WPFW 89.3FM Poetry Anthology

© 2024 Grace Cavalieri


an interview with grace cavalieri

Image of Grace

Photo by Dan Murano

december advisory editor Grace Cavalieri is the author of 18 poetry collections, 26 produced plays, and the texts of two operas, and is the co-author of The Italian Poet's Cookbook. The recipient of countless awards (including the 2013 AWP George Garrett Award, the Pen Fiction Award, and the Allen Ginsberg Poetry Award), Grace writes a monthly poetry feature for the Washington Independent Review of Books. For more than 30 years, she has been the producer and host of public radio's The Poet and The Poem, broadcast weekly from the Library of Congress. Graces's poems have appeared in december Vols. 15, 24, and 26.2.
DECEMBER: What's on your nightstand right now?

CAVALIERI: Just out! You Come Too: My Journey with Robert Frost by (his granddaughter) Lesley Lee Francis.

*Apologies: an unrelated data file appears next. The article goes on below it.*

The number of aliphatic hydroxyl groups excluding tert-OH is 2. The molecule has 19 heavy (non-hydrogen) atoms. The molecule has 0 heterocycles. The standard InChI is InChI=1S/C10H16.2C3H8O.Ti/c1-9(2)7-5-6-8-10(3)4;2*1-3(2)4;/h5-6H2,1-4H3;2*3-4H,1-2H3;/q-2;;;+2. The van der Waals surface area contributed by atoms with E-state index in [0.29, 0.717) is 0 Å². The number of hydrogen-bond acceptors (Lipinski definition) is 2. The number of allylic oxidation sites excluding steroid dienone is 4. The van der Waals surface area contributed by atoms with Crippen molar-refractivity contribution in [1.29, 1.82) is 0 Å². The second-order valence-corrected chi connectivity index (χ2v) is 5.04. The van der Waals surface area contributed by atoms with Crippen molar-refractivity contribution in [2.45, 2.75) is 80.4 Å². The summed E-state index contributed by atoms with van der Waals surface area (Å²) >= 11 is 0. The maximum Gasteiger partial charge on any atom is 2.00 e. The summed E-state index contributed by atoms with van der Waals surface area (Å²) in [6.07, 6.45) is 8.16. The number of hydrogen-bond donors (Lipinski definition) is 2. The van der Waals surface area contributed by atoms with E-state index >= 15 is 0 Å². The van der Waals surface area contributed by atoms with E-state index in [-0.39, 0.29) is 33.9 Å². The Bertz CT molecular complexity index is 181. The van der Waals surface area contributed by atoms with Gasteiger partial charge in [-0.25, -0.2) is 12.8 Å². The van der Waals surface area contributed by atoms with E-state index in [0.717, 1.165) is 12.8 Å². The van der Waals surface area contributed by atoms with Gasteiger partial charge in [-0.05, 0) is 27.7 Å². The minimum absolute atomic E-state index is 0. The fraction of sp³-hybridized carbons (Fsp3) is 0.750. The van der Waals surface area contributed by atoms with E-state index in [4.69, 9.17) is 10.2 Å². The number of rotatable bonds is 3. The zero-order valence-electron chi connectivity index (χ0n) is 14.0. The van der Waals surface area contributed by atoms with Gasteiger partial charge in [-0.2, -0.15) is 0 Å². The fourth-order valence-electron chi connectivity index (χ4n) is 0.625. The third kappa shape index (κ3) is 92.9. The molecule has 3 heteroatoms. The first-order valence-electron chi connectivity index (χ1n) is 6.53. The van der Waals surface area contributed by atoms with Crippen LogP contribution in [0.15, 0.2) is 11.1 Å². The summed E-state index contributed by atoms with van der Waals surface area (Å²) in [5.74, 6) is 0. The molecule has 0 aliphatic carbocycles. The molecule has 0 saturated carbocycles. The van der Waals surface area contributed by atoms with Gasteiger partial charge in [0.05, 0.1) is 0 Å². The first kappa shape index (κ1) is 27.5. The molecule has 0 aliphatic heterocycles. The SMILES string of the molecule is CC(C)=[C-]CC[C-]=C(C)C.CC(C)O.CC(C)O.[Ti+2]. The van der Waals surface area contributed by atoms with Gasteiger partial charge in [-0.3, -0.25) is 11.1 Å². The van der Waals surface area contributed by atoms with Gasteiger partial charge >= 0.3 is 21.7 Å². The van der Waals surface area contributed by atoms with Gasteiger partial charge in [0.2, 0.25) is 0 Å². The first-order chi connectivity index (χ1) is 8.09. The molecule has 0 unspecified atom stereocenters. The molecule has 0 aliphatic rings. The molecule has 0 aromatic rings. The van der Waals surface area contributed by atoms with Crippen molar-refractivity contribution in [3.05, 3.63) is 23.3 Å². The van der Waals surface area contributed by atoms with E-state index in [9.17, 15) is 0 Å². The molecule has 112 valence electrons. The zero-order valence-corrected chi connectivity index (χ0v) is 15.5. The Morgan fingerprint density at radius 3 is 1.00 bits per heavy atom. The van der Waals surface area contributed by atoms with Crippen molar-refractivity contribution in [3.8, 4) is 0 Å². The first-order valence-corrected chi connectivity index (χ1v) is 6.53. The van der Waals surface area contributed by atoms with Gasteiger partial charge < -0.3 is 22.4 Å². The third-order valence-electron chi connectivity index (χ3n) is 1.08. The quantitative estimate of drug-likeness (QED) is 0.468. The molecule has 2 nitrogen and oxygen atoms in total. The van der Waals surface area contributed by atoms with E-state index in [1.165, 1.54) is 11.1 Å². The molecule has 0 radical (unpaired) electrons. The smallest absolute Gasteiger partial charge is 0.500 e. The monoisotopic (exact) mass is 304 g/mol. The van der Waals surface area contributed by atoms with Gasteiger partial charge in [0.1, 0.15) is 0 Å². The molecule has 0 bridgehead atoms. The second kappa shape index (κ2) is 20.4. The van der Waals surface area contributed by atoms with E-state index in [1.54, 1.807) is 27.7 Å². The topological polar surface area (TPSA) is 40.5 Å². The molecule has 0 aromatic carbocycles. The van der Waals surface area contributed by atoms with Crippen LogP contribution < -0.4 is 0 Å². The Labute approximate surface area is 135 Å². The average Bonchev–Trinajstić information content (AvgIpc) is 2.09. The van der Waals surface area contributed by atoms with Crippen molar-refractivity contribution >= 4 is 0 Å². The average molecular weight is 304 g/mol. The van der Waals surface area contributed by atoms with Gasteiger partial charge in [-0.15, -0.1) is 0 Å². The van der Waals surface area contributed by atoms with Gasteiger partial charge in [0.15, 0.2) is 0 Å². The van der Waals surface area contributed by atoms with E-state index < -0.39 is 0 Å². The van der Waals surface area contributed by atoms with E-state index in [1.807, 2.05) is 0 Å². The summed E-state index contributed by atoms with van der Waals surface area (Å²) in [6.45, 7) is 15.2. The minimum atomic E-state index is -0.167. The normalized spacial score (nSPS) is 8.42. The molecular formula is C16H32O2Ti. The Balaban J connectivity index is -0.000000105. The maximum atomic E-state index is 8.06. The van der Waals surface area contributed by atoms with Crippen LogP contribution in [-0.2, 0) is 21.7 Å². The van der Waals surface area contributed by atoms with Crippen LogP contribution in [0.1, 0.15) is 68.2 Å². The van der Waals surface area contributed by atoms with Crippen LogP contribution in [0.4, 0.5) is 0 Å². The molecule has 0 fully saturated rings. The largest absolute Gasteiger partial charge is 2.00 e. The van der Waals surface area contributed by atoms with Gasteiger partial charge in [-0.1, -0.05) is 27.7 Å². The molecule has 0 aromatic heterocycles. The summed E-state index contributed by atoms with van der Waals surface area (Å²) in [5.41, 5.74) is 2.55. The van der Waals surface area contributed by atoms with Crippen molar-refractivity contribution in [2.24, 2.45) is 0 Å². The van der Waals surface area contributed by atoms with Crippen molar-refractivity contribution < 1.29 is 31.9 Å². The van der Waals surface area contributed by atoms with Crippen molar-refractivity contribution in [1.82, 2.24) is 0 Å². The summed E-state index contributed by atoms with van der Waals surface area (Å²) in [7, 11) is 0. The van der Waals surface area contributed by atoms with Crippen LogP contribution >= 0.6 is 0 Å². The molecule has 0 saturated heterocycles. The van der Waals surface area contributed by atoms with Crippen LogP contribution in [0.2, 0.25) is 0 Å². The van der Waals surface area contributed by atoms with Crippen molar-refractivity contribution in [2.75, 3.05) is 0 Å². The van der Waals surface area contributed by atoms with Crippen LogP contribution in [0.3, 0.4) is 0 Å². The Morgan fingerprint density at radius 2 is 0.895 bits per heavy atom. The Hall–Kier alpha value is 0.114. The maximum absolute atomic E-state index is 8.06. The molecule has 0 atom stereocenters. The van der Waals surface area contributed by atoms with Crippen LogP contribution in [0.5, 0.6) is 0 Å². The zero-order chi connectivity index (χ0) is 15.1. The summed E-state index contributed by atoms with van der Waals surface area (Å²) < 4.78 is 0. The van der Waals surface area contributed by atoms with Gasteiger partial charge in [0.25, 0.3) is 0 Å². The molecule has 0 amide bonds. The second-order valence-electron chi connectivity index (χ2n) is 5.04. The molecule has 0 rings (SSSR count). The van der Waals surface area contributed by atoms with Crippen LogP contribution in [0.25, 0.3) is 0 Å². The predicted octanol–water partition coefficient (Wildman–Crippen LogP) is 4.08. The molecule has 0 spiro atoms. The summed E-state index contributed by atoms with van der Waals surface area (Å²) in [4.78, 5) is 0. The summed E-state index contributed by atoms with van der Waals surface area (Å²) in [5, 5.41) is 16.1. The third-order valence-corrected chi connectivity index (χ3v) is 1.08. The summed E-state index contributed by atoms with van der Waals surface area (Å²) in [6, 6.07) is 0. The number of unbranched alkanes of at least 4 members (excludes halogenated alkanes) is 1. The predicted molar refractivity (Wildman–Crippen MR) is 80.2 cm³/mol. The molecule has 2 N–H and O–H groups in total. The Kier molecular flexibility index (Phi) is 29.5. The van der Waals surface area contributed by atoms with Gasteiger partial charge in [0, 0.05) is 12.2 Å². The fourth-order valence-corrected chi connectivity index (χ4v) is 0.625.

DECEMBER: Describe your writing routine, if you have one. Do you write at set times and places or can you write wherever you are? Do you have a favorite place to write?

CAVALIERI: I write longhand and like to write plays in bed, preferably in Key West. For some reason I can only write plays in Key West.
As for book reviews, radio, and poetry business I am at my computer many hours a day in my home office.
Poetry-making is a matter of seizing scraps of paper, collecting imagery and ideas, wherever I am, and when the moment occurs I go to my sunroom, with a spiral notebook, once again to write longhand before revising to the computer. I can't start a poem without ingredients, so my process is to collect; thoughts and feelings – then my observations, flashes, pangs, tell me what the poem wants to be.

DECEMBER: How do your personal experiences manifest in your work? When, if ever, do you feel the need to adjust things in your work (settings, characters, etc.) to protect people in your life?

CAVALIERI: Great question as it hinges on the moral life of the writer. I do not believe a work of art is worth one single person. I could never exploit my family or friends as subjects for poems if it betrayed intimacy or personal details that don't belong to me and the reader has not earned. However, I plunder my own life all day long. I think each of my characters has a piece of my emotional life. I always say, It's all fiction but the feelings.